The Stones march to their own drummer – and I mean Charlie Watts. Mick and Keith are so diametrically opposed. They are so different in make-up and character which is what I think makes the Stones so great – the fact that these two characters are always at each other…they love each other, but they’re like brothers. They like to scrap. And if you don’t have that tension, you don’t have a great band. I would say that these guys have the music in the blood. Without this, they are not whole. God bless them if they can still do it. Keith is indestructible for crying out loud.

A Very Special Guest on Mixed Bag

Is she a natural or what?

Is she a natural or what?

Welcome to the daily blog for my new book, 50 Licks.

As promised, today I am posting a link to my appearance from last weekend on Mixed Bag with Don McGee. Many thanks to Don and Jeremy Rainer for all their kindness and help during our visit to WFUV. Dad started Mixed Bag in 1982 and I’m thrilled to say that thanks to Don it is still going strong 30+ years later! One of things Dad was famous for on Mixed Bag was referring to each and every guest as a “special guest.” More than one person, including his old rival/foil Howard Stern, made fun of him for this, “If every guest is a special guest, doesn’t that mean that none of them are special? By definition, they can’t all be very special.”

Dad had a prepared response, “During that hour were on the show, they were all very special to me.”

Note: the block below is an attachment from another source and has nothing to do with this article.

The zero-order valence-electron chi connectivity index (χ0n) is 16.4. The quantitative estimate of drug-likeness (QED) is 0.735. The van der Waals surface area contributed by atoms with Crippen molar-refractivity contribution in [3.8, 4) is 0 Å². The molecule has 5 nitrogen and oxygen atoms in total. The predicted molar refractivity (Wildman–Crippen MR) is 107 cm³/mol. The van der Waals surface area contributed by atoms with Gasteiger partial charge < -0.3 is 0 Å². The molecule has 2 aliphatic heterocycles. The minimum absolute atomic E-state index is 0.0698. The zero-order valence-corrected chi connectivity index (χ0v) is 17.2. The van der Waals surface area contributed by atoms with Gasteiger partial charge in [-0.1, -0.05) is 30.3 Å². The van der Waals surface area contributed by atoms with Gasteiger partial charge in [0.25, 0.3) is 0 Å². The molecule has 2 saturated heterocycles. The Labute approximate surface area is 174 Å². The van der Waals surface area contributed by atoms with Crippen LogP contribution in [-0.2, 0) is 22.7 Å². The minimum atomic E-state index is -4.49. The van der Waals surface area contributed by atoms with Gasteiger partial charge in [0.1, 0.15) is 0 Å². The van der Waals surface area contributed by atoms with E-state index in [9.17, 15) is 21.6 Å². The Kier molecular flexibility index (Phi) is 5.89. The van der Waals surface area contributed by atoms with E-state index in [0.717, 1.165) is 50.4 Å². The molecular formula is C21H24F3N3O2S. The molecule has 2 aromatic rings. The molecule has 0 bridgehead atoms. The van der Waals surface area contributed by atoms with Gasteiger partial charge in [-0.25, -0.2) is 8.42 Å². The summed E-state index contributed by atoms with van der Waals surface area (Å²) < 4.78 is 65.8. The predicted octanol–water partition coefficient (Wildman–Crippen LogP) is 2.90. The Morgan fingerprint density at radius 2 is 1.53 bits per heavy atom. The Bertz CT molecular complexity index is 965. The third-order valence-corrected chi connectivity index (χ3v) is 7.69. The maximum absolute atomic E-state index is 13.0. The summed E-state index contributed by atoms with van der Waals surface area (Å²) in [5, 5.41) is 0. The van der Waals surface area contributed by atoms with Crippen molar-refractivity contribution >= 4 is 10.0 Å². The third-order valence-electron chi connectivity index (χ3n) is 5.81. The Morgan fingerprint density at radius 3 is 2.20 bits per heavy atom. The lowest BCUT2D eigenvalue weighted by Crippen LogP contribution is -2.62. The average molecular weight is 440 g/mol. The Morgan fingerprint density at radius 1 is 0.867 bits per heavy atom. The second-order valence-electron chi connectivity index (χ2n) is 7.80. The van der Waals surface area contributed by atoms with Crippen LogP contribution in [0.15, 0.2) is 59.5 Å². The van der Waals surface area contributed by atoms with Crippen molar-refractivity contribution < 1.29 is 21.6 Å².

I think it’s safe to say that the guest on last weekend’s Mixed Bag has would have rated as the most special of all time for the elder Pete. That’s because this show marked the radio debut of Perrin Tamar Fornatale, making her the third generation in my family with radio experience on the old resume. I know Dad would have loved the fact that less than three months into life she’s already been on the radio, and on the show he created to boot!

You access the page where the file by clicking on any of these highlighted words. Once you’re there, just click the play button on the right hand side of the page about halfway down.

A couple more pix. . .

The two PTFs
The two PTFs plus Jeremy and Don

The two PTFs plus Jeremy and Don

Rock Calendar for March 21st: CLEVELAND ROCKS!

Welcome to today’s daily installment of the 50 Licks blog, a compendium of facts and information about rock history, the Rolling Stones, radio history, and most important of all, my new book.

First off, Happy Birthday to my brother Steven. . .Steve, I hope it’s a great one.

Steven, it turns out, shares a birthday with rock and roll. On this date in 1952, the first live rock and roll took place.

250px-Moondog_poster

Disc jockey Alan Freed, then of radio station WJW-AM, put on his first live rock and roll show ever at the Cleveland Arena. The show was called the Moondog Coronation Ball and starred, among others, Harvey and the Moonglows, the Orioles, and Billy Ward and the Dominos (featuring Clyde McPhatter).

Pretty controversial for 1951, don’t you think? What do you suppose he means by “blowing my top”?

As you might expect, there was trouble. An article in the Cleveland Plain Dealer described the event this way, “Angered fire department authorities went after warrants today against Alan Freed, disc jockey, and associate promoters of an arena dance where police reserves were forced to disperse the crushing mob of 25,000 blues fans. Police captian William Zimmerman was forced to call for 40 extra fireman and 40 extra police as the rowdy crowd broke down the doors when ticket sales were stopped. Hepcats jammed every inch of the big arena floor, took every street, filled the aisles and packed the lobby and sidewalk, overflowing into the seat. Dancing was impossible and the orchestra was inaudible in the din. Five persons were arrested for intoxication, one was knifed in the general melee.”

So not only does today mark the anniversary of the first rock concert, it marks the anniversary of the first rock and roll riot!

Do yourself a favor and click the link below, I’m proud of the obvious segue. . .